(8) While flying aircraft manufactured by three different countries.

    (9) He was shot down by another aircraft only once in his combat career.

    (10) The pilot who shot him down was a novice; a real beginner combat pilot.

    (11) And, a pilot serving on the same side.

    (12) However, in his first war, he was hit by ground fire on several occasions; being seriously wounded on at least two occasions.

    (13) In his first war, he crashed into the sea on one mission; suffering injuries which kept him in the hospital for almost a year.

    (14) He won a number of aerobatic competitions, both national and international.

    (15) During his second war, he flew over 30 different aircraft, though not all in combat.

    (16) After his second war concluded, he was killed while doing aerobatic maneuvers for a newsreel; when his engine failed.

  17. #10067
    Redback's Avatar
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    OK, not Tullio Covre.

    How about Joaquín García Morato y Castaño?

    Terry

  18. #10068

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    Quote Originally Posted by Redback View Post
    OK, not Tullio Covre.

    How about Joaquín García Morato y Castaño?

    Terry
    Let me see.... Morato...Morato.... Yeah, that's the guy! You'd think 40 victories in the Spanish Civil War would gain some attention in the record books, but that doesn't seem to be the way. Good for you, Terry; and you get to ask the next question. See, that one was easy, right? And now, I'll sit back for a bit. Thanks; Ernie P.

    Question: What warbird pilot do I describe?

    Clues:

    (1) His name is right there at the top of the list; in his category, of course.

    (2) His first five victories were scored while piloting three different types of aircraft.

    (3) He served in two wars, and in a lesser conflict.

    (4) He was considered to be an accomplished pilot, excellent at aerobatics.

    (5) He taught blind flying, or flying by instrument.

    (6) His total score of victims would have been considered very respectable in any war.

    (7) He shot down aircraft manufactured by three different countries.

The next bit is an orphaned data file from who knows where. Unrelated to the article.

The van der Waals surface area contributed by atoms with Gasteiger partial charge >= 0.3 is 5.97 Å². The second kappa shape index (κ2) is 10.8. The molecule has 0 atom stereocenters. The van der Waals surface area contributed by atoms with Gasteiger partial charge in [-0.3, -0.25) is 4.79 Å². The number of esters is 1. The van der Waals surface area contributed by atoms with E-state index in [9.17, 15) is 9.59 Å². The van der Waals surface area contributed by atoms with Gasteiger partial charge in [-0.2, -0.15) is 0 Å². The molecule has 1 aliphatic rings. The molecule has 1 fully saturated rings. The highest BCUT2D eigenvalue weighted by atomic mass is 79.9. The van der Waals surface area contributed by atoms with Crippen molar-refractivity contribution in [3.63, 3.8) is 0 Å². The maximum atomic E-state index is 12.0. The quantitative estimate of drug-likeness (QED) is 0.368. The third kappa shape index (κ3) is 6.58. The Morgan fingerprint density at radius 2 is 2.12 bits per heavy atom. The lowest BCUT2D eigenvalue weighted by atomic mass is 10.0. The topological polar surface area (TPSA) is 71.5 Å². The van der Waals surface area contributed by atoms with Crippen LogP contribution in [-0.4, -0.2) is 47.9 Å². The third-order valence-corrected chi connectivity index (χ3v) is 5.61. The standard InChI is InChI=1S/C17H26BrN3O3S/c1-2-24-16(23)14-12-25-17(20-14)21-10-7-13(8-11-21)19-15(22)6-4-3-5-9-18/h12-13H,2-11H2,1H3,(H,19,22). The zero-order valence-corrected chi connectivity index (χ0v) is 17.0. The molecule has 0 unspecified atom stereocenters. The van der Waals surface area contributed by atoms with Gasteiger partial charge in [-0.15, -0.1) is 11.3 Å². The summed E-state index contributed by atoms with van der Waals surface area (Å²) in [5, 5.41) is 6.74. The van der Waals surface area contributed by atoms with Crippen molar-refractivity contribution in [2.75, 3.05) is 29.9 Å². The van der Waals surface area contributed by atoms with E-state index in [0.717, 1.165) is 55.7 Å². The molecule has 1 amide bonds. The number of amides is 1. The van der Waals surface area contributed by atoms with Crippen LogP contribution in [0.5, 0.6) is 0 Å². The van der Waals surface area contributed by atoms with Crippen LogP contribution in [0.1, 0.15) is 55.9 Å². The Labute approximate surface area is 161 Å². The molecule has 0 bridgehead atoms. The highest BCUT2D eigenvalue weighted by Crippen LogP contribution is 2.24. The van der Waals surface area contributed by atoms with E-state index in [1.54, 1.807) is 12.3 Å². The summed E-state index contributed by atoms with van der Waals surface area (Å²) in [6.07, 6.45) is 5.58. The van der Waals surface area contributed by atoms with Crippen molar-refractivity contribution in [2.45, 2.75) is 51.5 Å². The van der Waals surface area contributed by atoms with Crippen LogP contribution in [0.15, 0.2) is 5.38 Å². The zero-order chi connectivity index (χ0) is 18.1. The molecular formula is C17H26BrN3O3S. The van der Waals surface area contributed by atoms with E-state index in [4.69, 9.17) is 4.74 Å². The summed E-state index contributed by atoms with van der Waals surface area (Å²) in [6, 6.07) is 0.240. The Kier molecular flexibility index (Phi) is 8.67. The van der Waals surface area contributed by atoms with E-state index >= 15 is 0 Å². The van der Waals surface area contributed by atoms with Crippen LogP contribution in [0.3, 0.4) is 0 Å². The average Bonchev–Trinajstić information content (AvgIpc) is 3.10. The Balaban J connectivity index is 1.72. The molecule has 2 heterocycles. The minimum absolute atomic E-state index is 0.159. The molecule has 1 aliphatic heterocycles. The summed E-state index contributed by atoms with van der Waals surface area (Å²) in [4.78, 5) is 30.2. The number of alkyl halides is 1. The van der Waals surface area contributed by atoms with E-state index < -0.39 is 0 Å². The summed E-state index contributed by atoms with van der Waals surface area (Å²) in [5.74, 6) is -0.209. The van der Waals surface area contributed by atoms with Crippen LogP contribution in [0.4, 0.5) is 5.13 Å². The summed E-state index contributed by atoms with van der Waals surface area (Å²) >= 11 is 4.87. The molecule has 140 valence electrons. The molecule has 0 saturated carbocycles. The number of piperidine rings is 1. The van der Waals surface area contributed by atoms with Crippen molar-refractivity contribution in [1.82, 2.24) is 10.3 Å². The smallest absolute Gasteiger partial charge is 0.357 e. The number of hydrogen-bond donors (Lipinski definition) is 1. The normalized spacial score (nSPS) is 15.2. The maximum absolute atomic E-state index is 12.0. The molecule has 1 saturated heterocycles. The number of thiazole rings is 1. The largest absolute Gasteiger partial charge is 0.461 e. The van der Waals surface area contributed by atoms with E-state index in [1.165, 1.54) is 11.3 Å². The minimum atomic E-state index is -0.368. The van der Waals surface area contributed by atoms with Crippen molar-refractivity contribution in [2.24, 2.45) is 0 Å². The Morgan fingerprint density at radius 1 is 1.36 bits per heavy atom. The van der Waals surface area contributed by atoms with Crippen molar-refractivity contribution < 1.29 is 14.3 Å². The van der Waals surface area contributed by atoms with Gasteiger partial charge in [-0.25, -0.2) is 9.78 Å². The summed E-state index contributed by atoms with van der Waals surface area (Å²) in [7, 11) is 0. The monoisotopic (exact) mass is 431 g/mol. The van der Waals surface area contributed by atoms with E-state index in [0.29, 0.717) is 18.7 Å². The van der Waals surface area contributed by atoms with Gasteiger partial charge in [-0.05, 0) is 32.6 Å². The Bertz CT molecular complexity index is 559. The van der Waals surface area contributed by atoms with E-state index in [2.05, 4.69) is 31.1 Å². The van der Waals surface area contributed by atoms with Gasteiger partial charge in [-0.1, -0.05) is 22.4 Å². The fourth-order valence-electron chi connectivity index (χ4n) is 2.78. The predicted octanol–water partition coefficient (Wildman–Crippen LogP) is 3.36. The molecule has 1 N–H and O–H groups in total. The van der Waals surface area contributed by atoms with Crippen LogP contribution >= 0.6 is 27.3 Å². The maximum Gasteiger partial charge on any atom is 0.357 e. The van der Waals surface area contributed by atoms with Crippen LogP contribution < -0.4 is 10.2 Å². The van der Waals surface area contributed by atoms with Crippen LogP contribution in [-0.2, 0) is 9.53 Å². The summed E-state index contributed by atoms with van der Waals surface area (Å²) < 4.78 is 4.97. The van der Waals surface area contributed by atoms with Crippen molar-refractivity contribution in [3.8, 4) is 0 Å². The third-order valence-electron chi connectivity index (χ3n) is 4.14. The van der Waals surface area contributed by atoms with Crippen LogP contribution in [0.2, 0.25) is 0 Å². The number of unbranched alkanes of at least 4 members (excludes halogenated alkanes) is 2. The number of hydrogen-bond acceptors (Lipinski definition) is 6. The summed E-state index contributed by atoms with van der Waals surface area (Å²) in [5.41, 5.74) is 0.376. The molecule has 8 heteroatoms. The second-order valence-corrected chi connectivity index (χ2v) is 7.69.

(8) While flying aircraft manufactured by three different countries.

    (9) He was shot down by another aircraft only once in his combat career.

    (10) The pilot who shot him down was a novice; a real beginner combat pilot.

    (11) And, a pilot serving on the same side.

    (12) However, in his first war, he was hit by ground fire on several occasions; being seriously wounded on at least two occasions.

    (13) In his first war, he crashed into the sea on one mission; suffering injuries which kept him in the hospital for almost a year.

    (14) He won a number of aerobatic competitions, both national and international.

    (15) During his second war, he flew over 30 different aircraft, though not all in combat.

    (16) After his second war concluded, he was killed while doing aerobatic maneuvers for a newsreel; when his engine failed.

    (17) The novice pilot who shot him down was also his student.


    Answer: Joaquín García-Morato y Castaño, 1st Count of Jarama



    Joaquín García-Morato y Castaño, 1st Count of Jarama (4 May 1904 – 4 April 1939) was the leading Nationalist fighter ace of the Spanish Civil War. He is credited with 40 air victories, four gained while flying Heinkel He 51s and 36 with the Italian Fiat CR.32.

    An accomplished prewar pilot (he served in Morocco, fighting Berber guerrillas during the Rif War), excelled in aerobatics, and instructed instrument flying. He was on holiday in England when the Civil War broke out. Hastening home to join the Nationalist cause, he gained his first victory on 12 August 1936 in a Nieuport-Delage 52, shooting down one of three Vickers Vildebeest over Antequera. He then flew one of the first Heinkel He 51s received from Germany. Flying this aircraft, on 18 August, he shot down a Republican NiD 52 and a Potez 540. He downed another NiD 52 on 2 September. He then began flying an Italian Fiat CR.32, shooting down another NiD 52 on 11 September: it was his fifth victory.

    Then he formed the Patrulla Azul ("Blue Patrol") of three CR.32 and during the early autumn 1936 he added six more aircraft of French manufacture, plus a British built Hawker Fury, to his score. He gained his 12th victory on 5 November (a Potez 540), followed by his first kill of a Soviet-built Polikarpov I-15 fighter. On 13 January 1937, he managed to shoot down two Tupolev SB-2 bombers - that outperformed the Fiat in terms of speed - attacking them from a superior height: they were his victories number 16 and 17.